The strike wave sweeping Britain demands a new leadership in trade unions, come to the ATUA conference to help build it

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THE STRIKE wave sweeping across Britain has a revolutionary content.

Since the capitalist crisis first burst into the open with the banking collapse of 2008 the capitalist class have used austerity cuts to pay the cost of bailing out the banks. In Britain, this has meant a full scale war by successive governments on the living standards and gains of workers.

In the public sector, which employs 5.4 million, workers have suffered successive pay freezes on wages and now a cap of 1% on pay increases. The average pay for public sector employees like nurses, teachers and firefighters will drop by more than £3,000 a year by 2020 as a result of this cap.

Already their pay has fallen in real terms by more than £1,000 a year since 2010 when the Tories implemented austerity. Inflation is already officially 1.6% and is set to increase dramatically as the pound continues to collapse driving up the price of basic essentials like food, housing, energy and transport.

In the private sector, the use of zero-hours contracts has shot up by over 20% last year with an estimated one million in low paid jobs, a figure that is rising all the time as these contracts become a permanent and growing feature of decaying British capitalism.

Unable to live with their wages cut to below poverty levels, their jobs destroyed along with all the gains of the welfare state, the working class is on the move and refusing to see its lives ripped apart to keep the bosses and bankers in luxury.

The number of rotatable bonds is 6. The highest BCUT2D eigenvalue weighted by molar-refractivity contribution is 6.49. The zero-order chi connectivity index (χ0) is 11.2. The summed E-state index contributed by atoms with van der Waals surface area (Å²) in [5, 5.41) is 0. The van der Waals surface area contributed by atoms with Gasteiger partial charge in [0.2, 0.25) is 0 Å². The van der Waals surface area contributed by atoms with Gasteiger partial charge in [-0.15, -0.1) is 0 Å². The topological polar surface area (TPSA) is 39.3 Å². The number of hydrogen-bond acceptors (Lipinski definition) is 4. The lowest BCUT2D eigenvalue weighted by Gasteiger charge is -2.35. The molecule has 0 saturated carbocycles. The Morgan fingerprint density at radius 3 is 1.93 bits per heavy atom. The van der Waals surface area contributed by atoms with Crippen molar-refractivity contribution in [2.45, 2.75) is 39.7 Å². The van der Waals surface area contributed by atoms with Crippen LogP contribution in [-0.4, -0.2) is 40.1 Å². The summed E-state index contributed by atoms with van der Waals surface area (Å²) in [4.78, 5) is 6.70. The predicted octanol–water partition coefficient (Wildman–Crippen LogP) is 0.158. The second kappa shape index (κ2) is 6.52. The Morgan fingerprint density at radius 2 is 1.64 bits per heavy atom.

Workers are not standing for this and fighting with the utmost determination against a capitalist system that can only survive by imposing poverty, homelessness and starvation on the working class and young people.

This determination can be seen in the strikes of BA cabin crew who this week called a further 6 day walkout in their fight against poverty level pay rates from a company that made record profits last year of £2.4 billion while offering its workers a derisory 6 pence increase on their hourly flying rate.

Mass strikes on Southern rail by guards are against the drive by the company, backed by the Tories, to smash staffing levels even at the expense of passenger safety, while tube workers joined in earlier this month over staff cuts and a 25% pay cut for new staff.

From transport workers to post office workers, through to the cleaners at King’s College London fighting  pay cuts and speed ups demanded by the private contractor who run the service, whole sections of the working class organised in trade unions are joining the strike wave.

If the working class is in the mood for fighting, the same cannot be said for the leadership of the TUC. They have done nothing to co-ordinate support for any of these struggles, restricting themselves to appeals to the Tories to ‘help’ workers. Their intervention in the rail dispute has been to convene a meeting between the drivers union, ASLEF, and rail management, a meeting from which the train guards union (RMT) was deliberately excluded.

This blatant attempt to split the unions comes at a time when every worker in all these disputes is demanding united action as the only way to defeat the employers and the government who are driving austerity. This is the role of the TUC, to attempt to split the mass movement that is developing at breakneck speed and is making demands that can only be realised through a revolutionary struggle to bring down the Tories and go forward to a workers government and socialism in Britain.

That is why our All Trade Union Alliance (ATUA) conference on Saturday February 11 is so vital in the struggle to plan and organise the defence of the working class through the building of a new revolutionary leadership within the trade unions that will lead a general strike to bring down the Tories and advance to a workers government and socialism.

We call on every trade union branch to send delegations to the conference to discuss and plan for this immediate struggle.